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Acquiring copyright does not entitle you to a free rein

Up for auction in Canada is a series of almost 200 photographs and negatives of Marilyn Monroe taken during the making of the 1953 film Niagara. What makes them especially attractive to bidders is that they are being sold with copyright, which means the buyer has the opportunity to exploit them commercially. Hence the estimate of $50,000.

It’s not often that photos or artworks come up for sale accompanied by copyright, but when they do they tend to be fought over enthusiastically. Remember, copyright remains active until 70 years after the year in which the artist or photographer died, and this also applies to musical compositions and other creations. The extent of copyright used to be different for different artistic forms, but it has been put on a level by the European Union over the past few years.

Even if you do manage to secure copyright to something you buy, there’s something else you mustn’t forget: moral rights. These give the artist further protection, meaning that even if you do hold the copyright to their work, you can’t use it in any way that the artist or their heirs might deem derogatory or damaging to the reputation of the artist or the work itself.

A guitar set to pull strings on the rostrum

One of the reasons that rock and pop memorabilia appeals to so many people is what I refer to as the ‘musical nerd’ factor. While the top prices always come for stage-worn clothes or instruments used on seminal albums or during live shows, other influences can also come into play to make something desirable at auction.

Take, for example, a guitar consigned for sale next month. What makes this rather non-descript acoustic number worth the £15,000 estimate? The answer is that it was played by Mike Hurst of the British folk trio The Springfields – also featuring Dusty Springfield – when they were the first British group to break into the US charts, a year and a half before the Brits began their assault on American pop fans in earnest.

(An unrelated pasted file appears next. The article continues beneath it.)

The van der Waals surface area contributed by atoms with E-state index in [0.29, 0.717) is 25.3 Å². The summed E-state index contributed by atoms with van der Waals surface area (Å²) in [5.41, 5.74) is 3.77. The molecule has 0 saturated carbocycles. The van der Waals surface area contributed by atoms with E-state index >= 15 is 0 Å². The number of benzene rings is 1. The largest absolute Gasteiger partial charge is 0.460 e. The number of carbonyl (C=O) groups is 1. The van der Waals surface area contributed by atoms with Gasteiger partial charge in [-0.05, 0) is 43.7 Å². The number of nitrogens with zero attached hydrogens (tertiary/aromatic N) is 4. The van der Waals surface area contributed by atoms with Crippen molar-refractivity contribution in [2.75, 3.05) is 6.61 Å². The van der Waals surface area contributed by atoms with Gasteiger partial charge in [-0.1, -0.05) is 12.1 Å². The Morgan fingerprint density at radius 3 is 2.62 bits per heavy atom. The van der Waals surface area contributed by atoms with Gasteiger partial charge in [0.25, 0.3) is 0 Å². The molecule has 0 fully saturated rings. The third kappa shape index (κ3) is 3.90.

The Springfields broke into the US Billboard Top 20 in September 1962 with Silver Threads and Golden Needles, before disbanding in 1964 so that Dusty could continue her career as a solo artist (my own favourite of hers is a song called Spooky), with Mike becoming a music producer who worked with Cat Stevens, Shakin’ Stevens and other big names.

An added attraction here is that Jimmy Page, later of Led Zeppelin, played the guitar when he joined Hurst’s band in 1964. It cost Mike Hurst £65 in 1962. With a pedigree like this, £15,000 doesn’t sound too ambitious.

Off-the-shoulder comments that led to £20,000 auction triumph

Turn on the TV or radio these days and the news is filled with people turning dramas into crises; it’s amazing how an inadvertent word or gesture can suddenly explode in your face.

Far more unusual are events that turn the other way, where a scandal or slip transforms into something positive. That’s why I was rather taken with the tale of the MP whose wardrobe malfunction in the House of Commons defied media and keyboard warrior outrage to become a very good news story.

You may recall that Shadow Culture Secretary Tracy Brabin took to the dispatch box in the House of Commons on an urgent point of order recently only to find the shoulder of her dress slip down her arm to reveal an eye-brow raising amount of bare flesh.

With every word and blink broadcast live on TV these days, the slip – soon dubbed #shouldergate – became the media highlight of the day, with the inevitable ferocious social media debate on just how much this did [or did not] matter.

The Member for Batley did the right thing and rose above the mudslinging by putting the offending dress into auction, where it attracted 180 bids before selling for £20,200. The money will go to Girlguiding. Well done!

From three Ds to six Ds– how the auction world has changed

It used to be said that consignments to auction were fuelled by the three Ds: Death, Divorce and Debt. House clearances from the former, as families sold off heirlooms and furniture they no longer wanted, have long been commonplace. Likewise, one of the side effects of divorce is that the separating couple have to find two places to live and that can mean offloading furniture and works of art that no longer fit the new space or look. Realising the value of an asset to pay of a tax bill or other debt has also been common practice down the years.

All three of these three situations continue to apply, but I would argue that we are now dealing with the five Ds, because we can add Decluttering and Downsizing to the mix.

I suppose Downsizing is similar, in some ways, to the factors involved in Divorce – it’s really about things that no longer fit, while Decluttering is a relatively new phenomenon; generations gone by tended more towards hoarding than having a clear-out.

Another – albeit rarer – circumstance that can lead to bulk consignments at auction is the makeover; a case of out with the old and in with the new as tastes change. Could this be the sixth D? Only if you titled it re-Design.